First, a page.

Without much surprise, the Swiss National Bank left its expansionary monetary policy unchanged. The interest the Bank applies on sight deposit remains negative at -0.75%. They still consider the Swiss Franc as being “highly valued” and clearly stated they will remain active in the foreign exchange market as necessary, without providing more detail. They assess the Swiss economic outlook as being favorable, but reiterated their concern on the mortgages and real estate markets.
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■ Emerging market currencies, and to a certain extent Sovereign bonds, were under harsh selling pressure this month,hit by rising investor fears that geopolitical tensions as well as a developing trade war would be unfavourable to their economies.
■ The Argentina Central Bank head, Luis Caputo, unexpectedly resigned for personal reasons, after only 3 months into job. He was replaced by Economy Minister Nicolas Dujovne’s deputy, Guido Sandleris.
■ Defying President Erdogan, the Turkish Central bank raised the one week repo rate by a staggering 625 basis points to 24%. The Lira surged as a result.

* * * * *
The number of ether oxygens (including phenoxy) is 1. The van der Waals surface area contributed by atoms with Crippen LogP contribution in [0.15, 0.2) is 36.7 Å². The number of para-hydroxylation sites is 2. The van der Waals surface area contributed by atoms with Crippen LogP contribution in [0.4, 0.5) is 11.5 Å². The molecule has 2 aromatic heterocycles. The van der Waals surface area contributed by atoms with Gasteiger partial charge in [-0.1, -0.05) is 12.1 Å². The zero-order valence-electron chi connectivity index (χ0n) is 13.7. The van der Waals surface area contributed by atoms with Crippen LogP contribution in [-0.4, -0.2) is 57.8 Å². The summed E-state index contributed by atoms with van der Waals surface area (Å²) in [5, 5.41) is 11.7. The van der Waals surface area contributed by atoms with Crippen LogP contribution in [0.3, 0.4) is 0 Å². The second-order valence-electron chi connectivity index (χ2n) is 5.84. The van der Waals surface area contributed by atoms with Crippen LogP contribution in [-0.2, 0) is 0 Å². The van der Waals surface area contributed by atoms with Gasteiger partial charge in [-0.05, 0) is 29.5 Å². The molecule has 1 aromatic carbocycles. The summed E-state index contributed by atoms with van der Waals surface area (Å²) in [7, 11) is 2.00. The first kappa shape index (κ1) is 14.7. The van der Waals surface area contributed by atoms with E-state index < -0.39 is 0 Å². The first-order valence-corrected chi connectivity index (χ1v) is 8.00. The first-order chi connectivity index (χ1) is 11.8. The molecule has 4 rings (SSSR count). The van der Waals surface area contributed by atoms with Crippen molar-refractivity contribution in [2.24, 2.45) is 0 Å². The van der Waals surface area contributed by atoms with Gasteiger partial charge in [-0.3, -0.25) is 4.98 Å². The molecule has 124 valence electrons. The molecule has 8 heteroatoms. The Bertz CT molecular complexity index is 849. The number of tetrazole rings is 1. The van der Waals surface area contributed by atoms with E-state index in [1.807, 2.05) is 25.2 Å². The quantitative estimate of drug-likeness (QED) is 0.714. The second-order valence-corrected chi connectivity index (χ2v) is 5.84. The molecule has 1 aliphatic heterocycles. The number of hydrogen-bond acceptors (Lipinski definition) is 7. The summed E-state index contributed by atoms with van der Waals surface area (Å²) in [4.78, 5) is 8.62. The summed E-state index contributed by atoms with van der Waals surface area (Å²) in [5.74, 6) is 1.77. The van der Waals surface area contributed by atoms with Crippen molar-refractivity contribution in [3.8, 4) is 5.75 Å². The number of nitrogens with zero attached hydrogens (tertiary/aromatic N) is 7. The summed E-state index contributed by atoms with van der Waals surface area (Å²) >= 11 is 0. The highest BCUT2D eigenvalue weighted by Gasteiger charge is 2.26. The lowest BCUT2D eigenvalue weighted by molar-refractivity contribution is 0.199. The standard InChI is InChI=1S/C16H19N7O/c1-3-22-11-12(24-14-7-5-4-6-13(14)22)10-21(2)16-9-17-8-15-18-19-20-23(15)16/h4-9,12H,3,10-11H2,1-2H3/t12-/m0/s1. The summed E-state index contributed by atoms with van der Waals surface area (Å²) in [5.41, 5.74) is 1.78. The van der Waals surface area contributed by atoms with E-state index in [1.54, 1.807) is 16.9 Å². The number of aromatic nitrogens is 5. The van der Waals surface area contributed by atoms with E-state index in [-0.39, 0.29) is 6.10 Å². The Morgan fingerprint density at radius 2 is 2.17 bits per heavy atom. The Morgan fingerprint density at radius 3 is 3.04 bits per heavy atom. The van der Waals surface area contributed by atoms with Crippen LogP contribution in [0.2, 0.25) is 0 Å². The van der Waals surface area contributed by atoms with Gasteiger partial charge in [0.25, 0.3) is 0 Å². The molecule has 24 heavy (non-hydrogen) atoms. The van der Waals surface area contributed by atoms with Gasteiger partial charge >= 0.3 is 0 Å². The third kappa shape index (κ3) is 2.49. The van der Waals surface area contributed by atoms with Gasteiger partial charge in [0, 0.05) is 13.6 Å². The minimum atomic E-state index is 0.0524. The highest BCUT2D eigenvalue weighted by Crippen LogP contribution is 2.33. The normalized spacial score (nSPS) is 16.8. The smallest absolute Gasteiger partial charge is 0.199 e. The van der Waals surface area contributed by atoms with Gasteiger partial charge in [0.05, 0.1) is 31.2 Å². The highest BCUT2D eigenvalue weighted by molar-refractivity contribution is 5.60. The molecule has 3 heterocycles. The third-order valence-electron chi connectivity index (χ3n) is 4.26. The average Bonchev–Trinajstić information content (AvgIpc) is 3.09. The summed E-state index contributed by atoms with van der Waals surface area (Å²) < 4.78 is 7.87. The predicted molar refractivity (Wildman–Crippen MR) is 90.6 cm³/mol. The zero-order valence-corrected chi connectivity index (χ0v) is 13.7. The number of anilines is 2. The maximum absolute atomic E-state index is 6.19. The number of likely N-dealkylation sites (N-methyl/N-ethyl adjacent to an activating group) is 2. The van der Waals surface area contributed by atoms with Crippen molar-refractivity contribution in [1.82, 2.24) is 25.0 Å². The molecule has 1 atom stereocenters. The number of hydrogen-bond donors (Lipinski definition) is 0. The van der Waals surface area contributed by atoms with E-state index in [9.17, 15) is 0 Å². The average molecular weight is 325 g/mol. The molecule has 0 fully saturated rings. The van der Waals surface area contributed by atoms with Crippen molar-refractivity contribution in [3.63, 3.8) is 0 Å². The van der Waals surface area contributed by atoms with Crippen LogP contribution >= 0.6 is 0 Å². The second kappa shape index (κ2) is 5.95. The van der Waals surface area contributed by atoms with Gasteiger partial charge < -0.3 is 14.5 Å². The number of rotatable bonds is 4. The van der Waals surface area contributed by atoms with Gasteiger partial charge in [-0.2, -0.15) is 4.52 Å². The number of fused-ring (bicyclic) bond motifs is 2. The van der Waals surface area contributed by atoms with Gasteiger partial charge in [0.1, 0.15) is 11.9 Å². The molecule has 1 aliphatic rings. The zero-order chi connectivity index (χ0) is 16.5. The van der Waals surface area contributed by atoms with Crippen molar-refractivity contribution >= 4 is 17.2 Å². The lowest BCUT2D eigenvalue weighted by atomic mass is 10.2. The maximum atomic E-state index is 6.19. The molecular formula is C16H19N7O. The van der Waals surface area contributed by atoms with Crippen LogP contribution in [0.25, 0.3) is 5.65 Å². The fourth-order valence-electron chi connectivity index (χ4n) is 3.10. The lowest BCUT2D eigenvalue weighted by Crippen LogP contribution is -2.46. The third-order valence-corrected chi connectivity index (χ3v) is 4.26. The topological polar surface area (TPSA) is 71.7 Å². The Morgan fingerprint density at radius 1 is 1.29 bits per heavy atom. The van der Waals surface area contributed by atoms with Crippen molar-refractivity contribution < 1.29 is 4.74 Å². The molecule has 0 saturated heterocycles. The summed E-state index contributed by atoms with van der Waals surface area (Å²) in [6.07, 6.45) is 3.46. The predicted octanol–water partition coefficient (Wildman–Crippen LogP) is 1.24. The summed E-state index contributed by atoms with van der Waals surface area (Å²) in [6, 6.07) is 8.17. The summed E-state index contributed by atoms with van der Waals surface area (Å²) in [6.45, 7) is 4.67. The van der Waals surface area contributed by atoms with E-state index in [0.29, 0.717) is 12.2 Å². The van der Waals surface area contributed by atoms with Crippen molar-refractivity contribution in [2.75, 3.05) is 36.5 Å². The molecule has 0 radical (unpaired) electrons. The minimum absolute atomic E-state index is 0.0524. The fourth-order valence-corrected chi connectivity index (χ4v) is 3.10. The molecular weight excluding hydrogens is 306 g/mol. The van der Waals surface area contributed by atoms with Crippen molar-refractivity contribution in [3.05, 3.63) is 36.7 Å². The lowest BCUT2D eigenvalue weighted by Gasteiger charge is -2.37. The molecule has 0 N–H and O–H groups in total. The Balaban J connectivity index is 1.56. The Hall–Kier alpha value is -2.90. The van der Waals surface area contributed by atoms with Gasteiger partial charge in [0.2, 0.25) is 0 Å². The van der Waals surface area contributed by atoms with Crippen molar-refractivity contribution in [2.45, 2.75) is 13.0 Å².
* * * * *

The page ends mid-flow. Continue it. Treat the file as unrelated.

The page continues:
■ US stock indices, the S&P and Dow Jones, reached new highs in September, unaffected by trade war tensions, rising rates and volatile emerging markets.
■ The heavy rains deposited by Hurricane Florence on the East Coast of the US could cost insurance companies as much as USD 4.6 billion. However, this is much lower than forecasts of up to USD 20 billion before wind speeds eased over the Atlantic. US insurers are liable for wind related damage but flood damage is often excluded from insurance policies.
■ Tesla CEO Elon Musk’s ordeal continued, with senior executives resigning. Chief Accounting Officer Dave Morton quit the company after less than a month in the job, citing the level of public attention on the company. Gabrielle Toledano, the head of HR, said she will not return from a leave of absence. Later in the month, the Securities and Exchange Comission announced it was suing Elon Musk for misleading investors for falsely claiming he had secured funding for taking the company private.